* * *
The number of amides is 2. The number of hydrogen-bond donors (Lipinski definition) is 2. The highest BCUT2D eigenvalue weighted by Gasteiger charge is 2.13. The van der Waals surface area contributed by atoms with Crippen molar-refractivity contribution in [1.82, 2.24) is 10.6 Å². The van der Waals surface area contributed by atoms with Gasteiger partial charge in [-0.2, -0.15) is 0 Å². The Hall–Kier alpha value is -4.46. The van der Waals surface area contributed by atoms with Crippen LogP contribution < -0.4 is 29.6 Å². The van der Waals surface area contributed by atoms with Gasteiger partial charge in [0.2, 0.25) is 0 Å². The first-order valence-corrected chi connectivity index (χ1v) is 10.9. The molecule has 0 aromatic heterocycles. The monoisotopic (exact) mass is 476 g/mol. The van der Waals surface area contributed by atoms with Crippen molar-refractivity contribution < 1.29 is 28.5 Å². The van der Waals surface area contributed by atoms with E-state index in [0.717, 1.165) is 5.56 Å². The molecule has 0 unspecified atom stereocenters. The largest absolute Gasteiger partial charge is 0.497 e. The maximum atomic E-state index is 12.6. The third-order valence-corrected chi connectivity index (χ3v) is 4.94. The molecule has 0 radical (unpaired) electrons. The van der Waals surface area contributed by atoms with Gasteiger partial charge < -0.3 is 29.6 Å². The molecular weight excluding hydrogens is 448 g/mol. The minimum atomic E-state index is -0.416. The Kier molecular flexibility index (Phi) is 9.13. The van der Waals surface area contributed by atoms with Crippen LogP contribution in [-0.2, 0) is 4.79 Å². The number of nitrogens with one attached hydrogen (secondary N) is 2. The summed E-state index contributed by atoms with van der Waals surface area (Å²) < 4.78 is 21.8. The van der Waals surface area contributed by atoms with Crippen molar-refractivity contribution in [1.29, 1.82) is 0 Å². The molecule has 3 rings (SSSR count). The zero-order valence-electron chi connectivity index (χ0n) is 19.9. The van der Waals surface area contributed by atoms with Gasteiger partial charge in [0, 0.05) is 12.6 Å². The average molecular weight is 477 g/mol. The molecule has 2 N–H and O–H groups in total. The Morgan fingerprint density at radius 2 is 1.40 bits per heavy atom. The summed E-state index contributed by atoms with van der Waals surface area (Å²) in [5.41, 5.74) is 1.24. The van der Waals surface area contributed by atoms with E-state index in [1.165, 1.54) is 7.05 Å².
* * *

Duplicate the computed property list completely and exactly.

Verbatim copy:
The number of amides is 2. The number of hydrogen-bond donors (Lipinski definition) is 2. The highest BCUT2D eigenvalue weighted by Gasteiger charge is 2.13. The van der Waals surface area contributed by atoms with Crippen molar-refractivity contribution in [1.82, 2.24) is 10.6 Å². The van der Waals surface area contributed by atoms with Gasteiger partial charge in [-0.2, -0.15) is 0 Å². The Hall–Kier alpha value is -4.46. The van der Waals surface area contributed by atoms with Crippen LogP contribution < -0.4 is 29.6 Å². The van der Waals surface area contributed by atoms with Gasteiger partial charge in [0.2, 0.25) is 0 Å². The first-order valence-corrected chi connectivity index (χ1v) is 10.9. The molecule has 0 aromatic heterocycles. The monoisotopic (exact) mass is 476 g/mol. The van der Waals surface area contributed by atoms with Crippen molar-refractivity contribution < 1.29 is 28.5 Å². The van der Waals surface area contributed by atoms with E-state index in [0.717, 1.165) is 5.56 Å². The molecule has 0 unspecified atom stereocenters. The largest absolute Gasteiger partial charge is 0.497 e. The maximum atomic E-state index is 12.6. The third-order valence-corrected chi connectivity index (χ3v) is 4.94. The molecule has 0 radical (unpaired) electrons. The van der Waals surface area contributed by atoms with Gasteiger partial charge < -0.3 is 29.6 Å². The molecular weight excluding hydrogens is 448 g/mol. The minimum atomic E-state index is -0.416. The Kier molecular flexibility index (Phi) is 9.13. The van der Waals surface area contributed by atoms with Crippen LogP contribution in [-0.2, 0) is 4.79 Å². The number of nitrogens with one attached hydrogen (secondary N) is 2. The summed E-state index contributed by atoms with van der Waals surface area (Å²) < 4.78 is 21.8. The van der Waals surface area contributed by atoms with Crippen molar-refractivity contribution in [1.29, 1.82) is 0 Å². The molecule has 3 rings (SSSR count). The zero-order valence-electron chi connectivity index (χ0n) is 19.9. The van der Waals surface area contributed by atoms with Gasteiger partial charge in [0, 0.05) is 12.6 Å². The average molecular weight is 477 g/mol. The molecule has 2 N–H and O–H groups in total. The Morgan fingerprint density at radius 2 is 1.40 bits per heavy atom. The summed E-state index contributed by atoms with van der Waals surface area (Å²) in [5.41, 5.74) is 1.24. The van der Waals surface area contributed by atoms with E-state index in [1.165, 1.54) is 7.05 Å².